Healing Wisconsin's Sick Health System

By: Allison Miller
By: Allison Miller

Getting her blood pressure checked, 55-year-old Marian Green laments the cost of health care.

"It's a choice. Do I pay for my meds or do I pay my electricity?" says Green.

Green's been making that choice since she left a job with insurance for one without about 2 years ago.

That was also around the time she was diagnosed with diabetes.

"If I was 65 I could get Medicaid, but that's several years down the road," she says. "I don't want to lose my eyesight because I can't get Medicaid."

Keeping sight of campaign promises lawmakers in Madison are eyeing up three different reform options: the Wisconsin Health Plan, the Wisconsin Health Care Partnership and the Wisconsin Health Security Act.

Under the first plan employers pay 3% to 12% of wages and employees two % into one big purchasing pool.

Workers, using health savings accounts would then choose one of three plans offered by insurance companies.

"You'd have a uniform set of benefits available to everyone and plans that are able to provide those benefits at the lowest cost would then be considered tier one," explains Jennifer Johs-Artisensi, a health care administration professor at UW-Eau Claire.

She says tier two and tier three would be the pricey, less-popular options and that all three would create competition among insurers driving down costs.

But, Artisensi ads the plan doesn't help the uninsured.

"It might have the side benefit of providing more access to more people but it seems the driving force behind that plan is really reigning in premium costs for people who are purchasing insurance."

The second plan, Wisconsin Health Care Partnership, focuses on employers as buyers of health care. Each business would pay a flat fee--around 300 per worker--to fund one big plan selected by a state commission and open to everyone.

"It would establish a minimum standard of coverage for all employees and then employers would have the option of offering additional covered services," says Artisensi.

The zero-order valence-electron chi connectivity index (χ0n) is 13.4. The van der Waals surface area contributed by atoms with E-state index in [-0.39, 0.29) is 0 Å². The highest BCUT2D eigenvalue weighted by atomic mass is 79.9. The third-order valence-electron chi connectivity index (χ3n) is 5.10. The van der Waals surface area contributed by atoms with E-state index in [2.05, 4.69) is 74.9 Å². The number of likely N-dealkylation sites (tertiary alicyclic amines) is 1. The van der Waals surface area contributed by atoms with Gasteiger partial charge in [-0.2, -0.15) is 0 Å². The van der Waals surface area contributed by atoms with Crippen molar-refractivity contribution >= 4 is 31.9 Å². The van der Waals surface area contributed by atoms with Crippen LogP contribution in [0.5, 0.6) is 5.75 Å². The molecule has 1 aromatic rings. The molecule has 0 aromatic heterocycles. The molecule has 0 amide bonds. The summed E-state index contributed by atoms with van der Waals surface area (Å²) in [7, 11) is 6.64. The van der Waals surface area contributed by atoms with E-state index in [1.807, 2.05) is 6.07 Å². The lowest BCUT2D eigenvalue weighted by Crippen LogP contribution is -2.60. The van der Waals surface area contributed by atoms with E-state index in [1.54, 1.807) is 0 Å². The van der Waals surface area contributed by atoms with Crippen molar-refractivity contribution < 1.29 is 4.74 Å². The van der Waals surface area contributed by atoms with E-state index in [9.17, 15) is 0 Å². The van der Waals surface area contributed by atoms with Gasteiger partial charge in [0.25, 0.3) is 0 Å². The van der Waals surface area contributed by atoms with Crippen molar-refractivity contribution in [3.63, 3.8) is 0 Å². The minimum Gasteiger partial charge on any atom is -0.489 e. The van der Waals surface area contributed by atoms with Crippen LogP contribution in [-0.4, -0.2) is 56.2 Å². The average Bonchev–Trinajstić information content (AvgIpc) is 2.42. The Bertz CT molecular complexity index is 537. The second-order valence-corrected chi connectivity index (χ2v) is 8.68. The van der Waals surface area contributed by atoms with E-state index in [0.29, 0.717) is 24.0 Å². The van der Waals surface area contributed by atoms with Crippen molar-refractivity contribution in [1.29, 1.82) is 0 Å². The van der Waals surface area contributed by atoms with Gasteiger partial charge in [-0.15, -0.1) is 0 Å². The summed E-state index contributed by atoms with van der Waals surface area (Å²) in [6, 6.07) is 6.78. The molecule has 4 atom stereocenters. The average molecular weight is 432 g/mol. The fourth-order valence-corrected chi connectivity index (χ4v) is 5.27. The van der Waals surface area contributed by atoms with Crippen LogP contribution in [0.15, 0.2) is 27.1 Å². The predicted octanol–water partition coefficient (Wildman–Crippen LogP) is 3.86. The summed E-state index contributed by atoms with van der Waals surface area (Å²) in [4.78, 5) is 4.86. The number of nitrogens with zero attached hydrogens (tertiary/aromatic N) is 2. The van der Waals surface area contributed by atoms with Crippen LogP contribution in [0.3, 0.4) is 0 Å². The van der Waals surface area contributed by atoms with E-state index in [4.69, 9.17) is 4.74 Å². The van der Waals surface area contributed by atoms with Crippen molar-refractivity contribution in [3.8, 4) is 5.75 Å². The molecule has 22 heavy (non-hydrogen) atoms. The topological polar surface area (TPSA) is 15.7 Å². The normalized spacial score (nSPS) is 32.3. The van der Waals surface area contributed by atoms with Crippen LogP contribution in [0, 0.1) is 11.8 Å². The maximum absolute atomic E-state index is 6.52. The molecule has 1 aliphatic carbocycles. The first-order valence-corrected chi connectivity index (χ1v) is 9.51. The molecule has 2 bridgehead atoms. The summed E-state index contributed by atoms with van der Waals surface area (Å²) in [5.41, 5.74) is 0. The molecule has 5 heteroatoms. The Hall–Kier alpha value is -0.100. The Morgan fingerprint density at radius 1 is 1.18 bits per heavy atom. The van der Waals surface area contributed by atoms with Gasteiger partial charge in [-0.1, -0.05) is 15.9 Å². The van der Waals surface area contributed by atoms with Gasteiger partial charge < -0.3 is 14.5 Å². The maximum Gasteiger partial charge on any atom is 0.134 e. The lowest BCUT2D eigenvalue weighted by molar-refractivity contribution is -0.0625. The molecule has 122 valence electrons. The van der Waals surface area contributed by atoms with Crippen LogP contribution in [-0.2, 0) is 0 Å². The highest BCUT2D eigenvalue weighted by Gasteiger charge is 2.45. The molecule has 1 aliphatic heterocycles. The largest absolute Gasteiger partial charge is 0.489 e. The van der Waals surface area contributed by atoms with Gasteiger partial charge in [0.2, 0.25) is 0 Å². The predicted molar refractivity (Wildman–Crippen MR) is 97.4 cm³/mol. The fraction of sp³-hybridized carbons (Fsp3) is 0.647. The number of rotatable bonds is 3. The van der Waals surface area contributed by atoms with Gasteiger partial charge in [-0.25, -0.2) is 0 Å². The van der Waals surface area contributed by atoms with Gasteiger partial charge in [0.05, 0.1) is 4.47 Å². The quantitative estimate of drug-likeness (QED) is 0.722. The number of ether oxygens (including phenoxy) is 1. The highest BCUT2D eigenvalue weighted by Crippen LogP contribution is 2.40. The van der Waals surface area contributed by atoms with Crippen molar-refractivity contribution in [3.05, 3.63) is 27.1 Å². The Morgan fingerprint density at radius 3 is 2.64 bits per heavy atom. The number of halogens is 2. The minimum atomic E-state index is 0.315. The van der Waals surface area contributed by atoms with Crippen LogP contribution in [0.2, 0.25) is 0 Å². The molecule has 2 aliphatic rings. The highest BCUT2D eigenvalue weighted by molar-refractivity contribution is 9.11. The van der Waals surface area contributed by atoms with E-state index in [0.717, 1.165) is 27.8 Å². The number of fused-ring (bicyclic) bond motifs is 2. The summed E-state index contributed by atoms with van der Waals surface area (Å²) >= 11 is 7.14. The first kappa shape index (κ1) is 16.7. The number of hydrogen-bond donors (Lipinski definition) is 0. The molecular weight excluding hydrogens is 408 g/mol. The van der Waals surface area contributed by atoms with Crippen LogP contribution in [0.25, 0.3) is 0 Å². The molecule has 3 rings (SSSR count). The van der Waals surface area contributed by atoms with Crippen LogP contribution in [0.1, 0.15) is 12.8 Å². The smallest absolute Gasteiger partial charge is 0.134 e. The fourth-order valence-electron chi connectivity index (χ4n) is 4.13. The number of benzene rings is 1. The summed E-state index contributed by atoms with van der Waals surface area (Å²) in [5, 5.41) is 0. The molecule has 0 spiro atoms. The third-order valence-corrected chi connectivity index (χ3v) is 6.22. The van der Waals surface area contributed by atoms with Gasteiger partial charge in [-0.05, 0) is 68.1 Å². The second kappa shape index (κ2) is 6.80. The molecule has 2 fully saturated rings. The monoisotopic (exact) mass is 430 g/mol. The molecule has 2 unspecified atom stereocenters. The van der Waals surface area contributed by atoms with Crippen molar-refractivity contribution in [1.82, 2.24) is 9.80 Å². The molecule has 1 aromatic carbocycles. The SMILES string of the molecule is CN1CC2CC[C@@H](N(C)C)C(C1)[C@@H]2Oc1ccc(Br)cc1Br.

But the problem here, explains Artisensi, is people who buy the plan without an employer are more likely to be older or sicker than the working population, meaning while their rates would be affordable they may not be high enough to fund the plan.

The last proposal, the Wisconsin Health Security Act, would enroll all Wisconsinites in a government-run program financed by payroll taxes, ending employer-based coverage.

This plan, says Artisensi is the most comprehensive, but also the least likely.

"The Security Act proposal wouldn't fully put the government in charge but I think that's definitely a perception problem," she says.

Perceptions aside, Marian Green says she doesn't care what people think she just wants something that will work.

She hopes lawmakers in Madison keep people like her in mind.

"We really need a real practical health reform," she says.

Committee meetings on which reform would work best have already begun.

Democratic Senator Kathleen Vinehout says the final plan will likely be a mix of the three we just told you about.

But Republican Representative Terry Moulton says he's wary of any sweeping changes.

Governor Doyle meanwhile hasn't endorsed any of the proposed plans and is instead pushing for an expansion of BadgerCare.

All issues the folks in Madison will have to work out if they want to remedy Wisconsin's ailing health system.


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